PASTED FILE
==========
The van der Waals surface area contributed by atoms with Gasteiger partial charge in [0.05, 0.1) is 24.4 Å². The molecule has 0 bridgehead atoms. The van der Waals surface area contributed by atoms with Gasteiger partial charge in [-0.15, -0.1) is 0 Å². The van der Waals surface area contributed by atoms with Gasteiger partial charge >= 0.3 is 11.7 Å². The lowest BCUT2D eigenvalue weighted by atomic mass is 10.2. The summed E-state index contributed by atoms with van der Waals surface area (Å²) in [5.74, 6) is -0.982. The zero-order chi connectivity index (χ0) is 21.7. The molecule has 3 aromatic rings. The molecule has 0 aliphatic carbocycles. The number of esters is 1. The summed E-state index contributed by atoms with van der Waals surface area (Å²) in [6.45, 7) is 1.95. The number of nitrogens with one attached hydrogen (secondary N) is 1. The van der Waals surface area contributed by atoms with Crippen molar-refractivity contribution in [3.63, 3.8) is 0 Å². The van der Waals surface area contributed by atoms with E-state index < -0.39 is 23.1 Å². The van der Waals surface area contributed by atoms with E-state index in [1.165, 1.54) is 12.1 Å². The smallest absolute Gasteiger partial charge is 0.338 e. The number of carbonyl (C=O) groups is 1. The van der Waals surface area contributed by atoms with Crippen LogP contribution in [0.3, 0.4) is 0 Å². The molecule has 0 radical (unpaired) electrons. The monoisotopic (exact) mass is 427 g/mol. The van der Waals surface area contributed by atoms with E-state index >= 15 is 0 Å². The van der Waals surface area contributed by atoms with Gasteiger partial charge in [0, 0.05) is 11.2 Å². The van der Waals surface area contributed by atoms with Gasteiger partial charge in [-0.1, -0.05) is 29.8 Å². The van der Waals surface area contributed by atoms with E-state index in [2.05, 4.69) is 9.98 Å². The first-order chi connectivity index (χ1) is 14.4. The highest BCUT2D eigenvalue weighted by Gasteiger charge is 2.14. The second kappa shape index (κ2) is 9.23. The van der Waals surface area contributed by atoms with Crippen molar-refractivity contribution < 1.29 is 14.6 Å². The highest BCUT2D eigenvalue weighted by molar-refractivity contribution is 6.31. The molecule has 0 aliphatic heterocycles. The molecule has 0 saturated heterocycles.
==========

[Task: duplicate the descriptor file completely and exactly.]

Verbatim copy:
The van der Waals surface area contributed by atoms with Gasteiger partial charge in [0.05, 0.1) is 24.4 Å². The molecule has 0 bridgehead atoms. The van der Waals surface area contributed by atoms with Gasteiger partial charge in [-0.15, -0.1) is 0 Å². The van der Waals surface area contributed by atoms with Gasteiger partial charge >= 0.3 is 11.7 Å². The lowest BCUT2D eigenvalue weighted by atomic mass is 10.2. The summed E-state index contributed by atoms with van der Waals surface area (Å²) in [5.74, 6) is -0.982. The zero-order chi connectivity index (χ0) is 21.7. The molecule has 3 aromatic rings. The molecule has 0 aliphatic carbocycles. The number of esters is 1. The summed E-state index contributed by atoms with van der Waals surface area (Å²) in [6.45, 7) is 1.95. The number of nitrogens with one attached hydrogen (secondary N) is 1. The van der Waals surface area contributed by atoms with Crippen molar-refractivity contribution in [3.63, 3.8) is 0 Å². The van der Waals surface area contributed by atoms with E-state index < -0.39 is 23.1 Å². The van der Waals surface area contributed by atoms with E-state index in [1.165, 1.54) is 12.1 Å². The smallest absolute Gasteiger partial charge is 0.338 e. The number of carbonyl (C=O) groups is 1. The van der Waals surface area contributed by atoms with Crippen LogP contribution in [0.3, 0.4) is 0 Å². The molecule has 0 radical (unpaired) electrons. The monoisotopic (exact) mass is 427 g/mol. The van der Waals surface area contributed by atoms with E-state index >= 15 is 0 Å². The van der Waals surface area contributed by atoms with Gasteiger partial charge in [0, 0.05) is 11.2 Å². The van der Waals surface area contributed by atoms with Gasteiger partial charge in [-0.1, -0.05) is 29.8 Å². The van der Waals surface area contributed by atoms with E-state index in [2.05, 4.69) is 9.98 Å². The first-order chi connectivity index (χ1) is 14.4. The highest BCUT2D eigenvalue weighted by Gasteiger charge is 2.14. The second kappa shape index (κ2) is 9.23. The van der Waals surface area contributed by atoms with Crippen molar-refractivity contribution < 1.29 is 14.6 Å². The highest BCUT2D eigenvalue weighted by molar-refractivity contribution is 6.31. The molecule has 0 aliphatic heterocycles. The molecule has 0 saturated heterocycles.